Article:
Day Two

           Buzzing and tickling, again, he was surprised to wake so peacefully.

           Standing in front of his bathroom mirror, yawning, and twisting the sleep from his body, something red bloomed on his neck. Thinking it was a pimple, he pressed hard to pop it, but he expelled a small stinger instead of pus.

           “What the hell?” he hadn’t felt a sting, but maybe he startled a little guy while he was still deeply asleep. He considered switching settings on the clock but shrugged and grabbed for his toothbrush.

Day Three

           “Ow, shit!” He flew from his bed, wide awake and forgetting to hit the OFF button on his alarm clock. Red welts speckled his arms and chest; new bee stings waking him up painfully. The bees, agitated by the disturbance, zipped around furiously, aiming more stingers at Jose. A threat until he hit the button on the clock.

           Eyes wide, he dove for the button just in time, barely dodging the angry swarm.

           “That’s it, fuck bees.” He scrolled through his options and picked the Disney princess alarm, hoping singing deer and rabbits might be kinder.

Day Four

           Snorts tickled the hair in his ears. He twitched violently to scratch at the canal his fingernails couldn’t quite reach. As the morning fog cleared from his eyes, the snarling deer inches from his face came into focus.

           It wasn’t singing, and neither were the birds perched around the room. They all glared at him like he was birdseed, and they hadn’t eaten in weeks. Chipmunks on the bed hopped closer, sniffing the air, sniffing him.

           Jose’s heart pounded loudly, but he slowly reached for the OFF button, slamming his hand down as the sweat trickled down his cheeks and the deer snarled even louder.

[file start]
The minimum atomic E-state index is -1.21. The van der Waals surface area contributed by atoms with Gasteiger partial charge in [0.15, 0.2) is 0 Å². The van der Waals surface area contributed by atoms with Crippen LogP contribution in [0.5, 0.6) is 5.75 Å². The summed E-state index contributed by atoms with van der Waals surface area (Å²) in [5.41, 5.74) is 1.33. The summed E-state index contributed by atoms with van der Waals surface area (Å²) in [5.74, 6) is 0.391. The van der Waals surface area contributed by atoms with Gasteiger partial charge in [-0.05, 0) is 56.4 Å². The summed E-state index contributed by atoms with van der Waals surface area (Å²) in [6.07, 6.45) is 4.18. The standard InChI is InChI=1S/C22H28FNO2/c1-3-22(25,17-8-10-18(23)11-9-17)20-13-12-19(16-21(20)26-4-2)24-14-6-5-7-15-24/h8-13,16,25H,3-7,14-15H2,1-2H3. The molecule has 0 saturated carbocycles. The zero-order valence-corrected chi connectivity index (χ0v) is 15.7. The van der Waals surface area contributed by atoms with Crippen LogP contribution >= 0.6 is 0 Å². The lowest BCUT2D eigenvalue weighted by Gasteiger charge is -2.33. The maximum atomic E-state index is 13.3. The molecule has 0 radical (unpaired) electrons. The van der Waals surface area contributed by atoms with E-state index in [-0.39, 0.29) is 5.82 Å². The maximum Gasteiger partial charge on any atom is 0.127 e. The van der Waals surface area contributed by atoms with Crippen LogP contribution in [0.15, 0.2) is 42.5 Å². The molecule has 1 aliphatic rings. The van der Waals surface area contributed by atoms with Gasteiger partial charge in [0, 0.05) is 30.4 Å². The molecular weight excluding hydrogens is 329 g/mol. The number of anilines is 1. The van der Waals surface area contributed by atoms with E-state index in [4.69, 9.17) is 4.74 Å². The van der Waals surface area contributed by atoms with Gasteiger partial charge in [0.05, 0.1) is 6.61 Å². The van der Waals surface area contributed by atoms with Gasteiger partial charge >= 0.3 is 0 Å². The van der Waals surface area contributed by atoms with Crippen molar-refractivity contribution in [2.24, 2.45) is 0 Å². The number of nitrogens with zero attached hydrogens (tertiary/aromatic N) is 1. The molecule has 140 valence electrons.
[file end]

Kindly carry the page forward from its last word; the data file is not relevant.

“Fuck, I can’t even get the Disney animals right?” he wailed, dropping his head back onto the pillow. He adjusted the clock’s settings so tomorrow there would be no alarm.

Day Five

           Growling rumbled through his head, waking him up. He hadn’t set the alarm because he didn’t need one that morning, but if he had, his old malfunctioning clock would’ve done the trick. So, what was growling?

           His eyes pried open, searching for hungry forest animals or angry bees, but there were none. He instinctively threw his hand to the alarm clock to silence whatever irritated spector it had conjured but quickly drew it back to his chest.

           The alarm clock had grown a lot of very sharp teeth, and each one smiled at him.

           He screamed incoherently, disgusted and shocked by the transformed clock. It hopped and wiggled, never losing its terrifying smile. Jose looked around, wondering if the rest of his furniture wanted a piece of him, but it was just the clock.

           “Alright, this is too much. What do you want?” He screamed at the clock. It said nothing but kept grinning and growling. Then, it began floating, like wings had replaced its decorative windup knob.

           Jose’s eyes nearly plopped out of his head, and he rolled to the other side of the bed, ducking behind it to watch the clock’s next move. It kept coming. He ran screaming out of the room, slamming the door behind him to lock the clock inside. The Wake Your Way Clock dashed across the room after him, colliding into the shut door with a booming crunch. Jose saw the dent through his side of the door and leaped backward.

           Over and over, the clock rammed the door, and its growling intensified. At some point, he thought the clock stopped ramming to chew at the wood instead. Its chompers looked sturdy enough to handle a measly wooden door.

           He ran before the tiny creep escaped, but where to hide, and what to do once he hid? His cramped pantry beckoned him, so he dove inside, silently closing the sliding door just before the hungry clock burst through.